A workers' comp attorney in San Diego, CA discusses work-related hearing loss
Every time they go to work, millions of Americans are exposed to "hazardous" noise levels that can lead to partial or total hearing loss.
About 22 million workers are exposed to hazardous noise levels each year, according to the U.S. Centers for Disease Control and Prevention. In California, employees who suffer hearing loss due to on-the-job conditions are often entitled to workers' comp.
Many of the state's top industries create noise that can cause hearing loss. Among the workers most at risk for occupational hearing loss are those who work in the military, shipbuilding, ship repair work, manufacturing, truck drivers, musicians, DJs, nightclub workers, lumberjacks, garbage collectors, and construction workers.
Workplace noise has reached a "hazardous" volume when employees frequently have to endure noises of 85 decibels or above — about as loud as a gas-powered leaf blower. About 25% of workers with hearing difficulty attribute the problem to workplace exposure.
Workplace hearing loss
On-the-job hearing loss can often be reduced or prevented, workplace safety advocates say, but action has to be taken before damage is done.
October is national "Protect Your Hearing Month," which means organizations are sharing all kinds of tips on how to protect your ears from common loud noises and preserve your hearing abilities.
For the most part, employers must provide some measures to protect workers' ears. This may include providing personal protective equipment like earplugs or making infrastructure changes to reduce noise.
If you think your hearing is getting worse, it is important to see a doctor. A medical professional can determine the cause of your hearing loss and suggest ways to prevent further damage. Hearing loss can come on gradually and people with poor hearing don't always notice when it has happened.
Early signs of hearing loss include:
- Speech and sound seems muffled
- Trouble hearing high-pitched sounds like birds, doorbells, telephones, and alarm clocks
- Trouble understanding conversations in noisy places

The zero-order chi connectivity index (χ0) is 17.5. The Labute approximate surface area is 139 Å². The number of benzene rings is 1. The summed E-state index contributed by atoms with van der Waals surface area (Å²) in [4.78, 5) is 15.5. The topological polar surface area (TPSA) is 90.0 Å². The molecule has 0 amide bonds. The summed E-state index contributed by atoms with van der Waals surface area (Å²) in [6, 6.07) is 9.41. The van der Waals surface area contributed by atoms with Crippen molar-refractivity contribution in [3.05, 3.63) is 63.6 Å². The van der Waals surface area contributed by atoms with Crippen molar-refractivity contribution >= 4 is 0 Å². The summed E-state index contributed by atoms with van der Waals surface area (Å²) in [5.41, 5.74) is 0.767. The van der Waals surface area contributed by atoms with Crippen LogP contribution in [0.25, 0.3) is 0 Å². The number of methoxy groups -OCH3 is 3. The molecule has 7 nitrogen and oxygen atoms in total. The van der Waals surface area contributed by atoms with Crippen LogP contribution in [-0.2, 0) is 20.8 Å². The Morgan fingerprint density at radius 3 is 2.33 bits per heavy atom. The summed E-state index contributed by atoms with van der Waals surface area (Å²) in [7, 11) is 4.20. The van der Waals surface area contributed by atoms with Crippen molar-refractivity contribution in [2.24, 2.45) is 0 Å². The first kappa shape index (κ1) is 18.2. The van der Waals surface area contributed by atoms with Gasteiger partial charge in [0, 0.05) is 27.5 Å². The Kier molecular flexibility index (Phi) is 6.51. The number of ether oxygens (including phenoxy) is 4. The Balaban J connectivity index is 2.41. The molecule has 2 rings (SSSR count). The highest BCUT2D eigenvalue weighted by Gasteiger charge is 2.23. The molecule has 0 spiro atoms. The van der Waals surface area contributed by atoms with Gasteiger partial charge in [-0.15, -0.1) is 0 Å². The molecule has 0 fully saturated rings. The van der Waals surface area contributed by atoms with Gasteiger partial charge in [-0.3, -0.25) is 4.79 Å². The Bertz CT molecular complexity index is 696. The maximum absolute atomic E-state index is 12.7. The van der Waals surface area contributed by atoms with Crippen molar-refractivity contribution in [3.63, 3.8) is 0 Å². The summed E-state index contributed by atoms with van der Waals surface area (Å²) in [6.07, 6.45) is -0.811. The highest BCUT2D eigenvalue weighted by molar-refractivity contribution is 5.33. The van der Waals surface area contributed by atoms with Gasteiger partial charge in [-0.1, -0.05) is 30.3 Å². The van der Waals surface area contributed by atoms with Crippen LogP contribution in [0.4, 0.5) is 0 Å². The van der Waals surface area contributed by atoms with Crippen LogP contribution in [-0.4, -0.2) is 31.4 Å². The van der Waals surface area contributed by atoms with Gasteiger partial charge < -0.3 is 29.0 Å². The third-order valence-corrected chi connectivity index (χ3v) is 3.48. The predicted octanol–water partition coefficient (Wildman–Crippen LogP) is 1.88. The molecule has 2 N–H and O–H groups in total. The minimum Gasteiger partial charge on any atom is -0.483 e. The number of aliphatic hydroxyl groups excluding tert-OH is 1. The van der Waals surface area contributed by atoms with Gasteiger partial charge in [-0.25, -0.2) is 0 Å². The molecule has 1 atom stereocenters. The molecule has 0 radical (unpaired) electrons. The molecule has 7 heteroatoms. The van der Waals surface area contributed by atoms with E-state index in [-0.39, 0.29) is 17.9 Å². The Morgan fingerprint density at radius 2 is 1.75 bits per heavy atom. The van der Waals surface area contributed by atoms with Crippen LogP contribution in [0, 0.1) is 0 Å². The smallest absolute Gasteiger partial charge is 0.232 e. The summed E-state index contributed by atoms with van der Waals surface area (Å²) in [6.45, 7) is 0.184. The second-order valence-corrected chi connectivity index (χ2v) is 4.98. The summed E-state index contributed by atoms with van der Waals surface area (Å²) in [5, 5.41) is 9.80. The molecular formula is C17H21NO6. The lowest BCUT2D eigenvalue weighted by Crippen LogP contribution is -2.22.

- Difficulty understanding speech over the phone
- Hard time hearing consonants and distinguishing the difference between 'S' and 'F' or 'P' and 'T' sounds, for example
- Asking people to speak up, repeat themselves, or talk more slowly
- Turning up the volume on TVs, radios, smartphones, etc.
- Ringing in ears (Tinnitus)
- Hypersensitivity to certain sounds (Hyperacusis)
Protecting employees' ears
When it comes to hearing loss, prevention is key. Reduced hearing due to loud noises is permanent. Employers must do their part to help stop hearing damage, but employees can take an active role, too.
Tips to avoid hearing loss include:
- Wear earplugs or noise-reducing earmuffs when using loud equipment
- If possible, consider noise levels when purchasing new tools
- Turn down the volume when using headphones
- Moving away from speakers at concerts and large events
- Using hearing protection like earplugs, noise-canceling headphones, or noise protection earmuffs when around loud noise
- Talk to your doctor if you are concerned about hearing loss
Legal help is available for injured workers in California
Hearing loss is a permanent condition. People should not have to sacrifice their ears to make a living.
If you or a loved one is suffering from hearing loss due to work conditions, you should talk to a lawyer about your legal rights and options. At McLaughlin & Sanchez, our attorneys help people who have been hurt on the job in Southern California pursue the workers' comp benefits they need and deserve.
Contact us today to schedule a free consultation with an experienced California workers' comp attorney. We have offices in San Diego, Temecula, and Chula Vista—or we can come to you.